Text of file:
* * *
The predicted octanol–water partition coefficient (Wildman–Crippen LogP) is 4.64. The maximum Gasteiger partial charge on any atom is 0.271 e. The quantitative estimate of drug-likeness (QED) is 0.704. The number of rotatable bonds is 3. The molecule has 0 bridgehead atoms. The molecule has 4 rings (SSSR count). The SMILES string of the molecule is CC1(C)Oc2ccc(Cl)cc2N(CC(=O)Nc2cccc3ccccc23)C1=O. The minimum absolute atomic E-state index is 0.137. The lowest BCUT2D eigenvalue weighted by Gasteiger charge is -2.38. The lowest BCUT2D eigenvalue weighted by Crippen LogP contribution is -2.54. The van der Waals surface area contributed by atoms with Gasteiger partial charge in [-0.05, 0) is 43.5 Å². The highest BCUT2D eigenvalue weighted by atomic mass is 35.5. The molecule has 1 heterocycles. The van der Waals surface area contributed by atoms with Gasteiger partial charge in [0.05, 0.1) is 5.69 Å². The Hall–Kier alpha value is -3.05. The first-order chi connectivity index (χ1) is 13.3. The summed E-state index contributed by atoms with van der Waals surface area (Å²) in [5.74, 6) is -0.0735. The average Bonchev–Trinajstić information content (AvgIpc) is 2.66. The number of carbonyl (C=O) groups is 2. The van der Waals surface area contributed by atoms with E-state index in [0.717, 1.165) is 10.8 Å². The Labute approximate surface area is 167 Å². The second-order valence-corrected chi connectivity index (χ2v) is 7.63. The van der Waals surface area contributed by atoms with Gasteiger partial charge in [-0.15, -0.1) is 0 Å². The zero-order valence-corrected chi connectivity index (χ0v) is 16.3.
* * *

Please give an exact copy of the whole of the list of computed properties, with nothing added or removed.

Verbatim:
The predicted octanol–water partition coefficient (Wildman–Crippen LogP) is 4.64. The maximum Gasteiger partial charge on any atom is 0.271 e. The quantitative estimate of drug-likeness (QED) is 0.704. The number of rotatable bonds is 3. The molecule has 0 bridgehead atoms. The molecule has 4 rings (SSSR count). The SMILES string of the molecule is CC1(C)Oc2ccc(Cl)cc2N(CC(=O)Nc2cccc3ccccc23)C1=O. The minimum absolute atomic E-state index is 0.137. The lowest BCUT2D eigenvalue weighted by Gasteiger charge is -2.38. The lowest BCUT2D eigenvalue weighted by Crippen LogP contribution is -2.54. The van der Waals surface area contributed by atoms with Gasteiger partial charge in [-0.05, 0) is 43.5 Å². The highest BCUT2D eigenvalue weighted by atomic mass is 35.5. The molecule has 1 heterocycles. The van der Waals surface area contributed by atoms with Gasteiger partial charge in [0.05, 0.1) is 5.69 Å². The Hall–Kier alpha value is -3.05. The first-order chi connectivity index (χ1) is 13.3. The summed E-state index contributed by atoms with van der Waals surface area (Å²) in [5.74, 6) is -0.0735. The average Bonchev–Trinajstić information content (AvgIpc) is 2.66. The number of carbonyl (C=O) groups is 2. The van der Waals surface area contributed by atoms with E-state index in [0.717, 1.165) is 10.8 Å². The Labute approximate surface area is 167 Å². The second-order valence-corrected chi connectivity index (χ2v) is 7.63. The van der Waals surface area contributed by atoms with Gasteiger partial charge in [-0.15, -0.1) is 0 Å². The zero-order valence-corrected chi connectivity index (χ0v) is 16.3.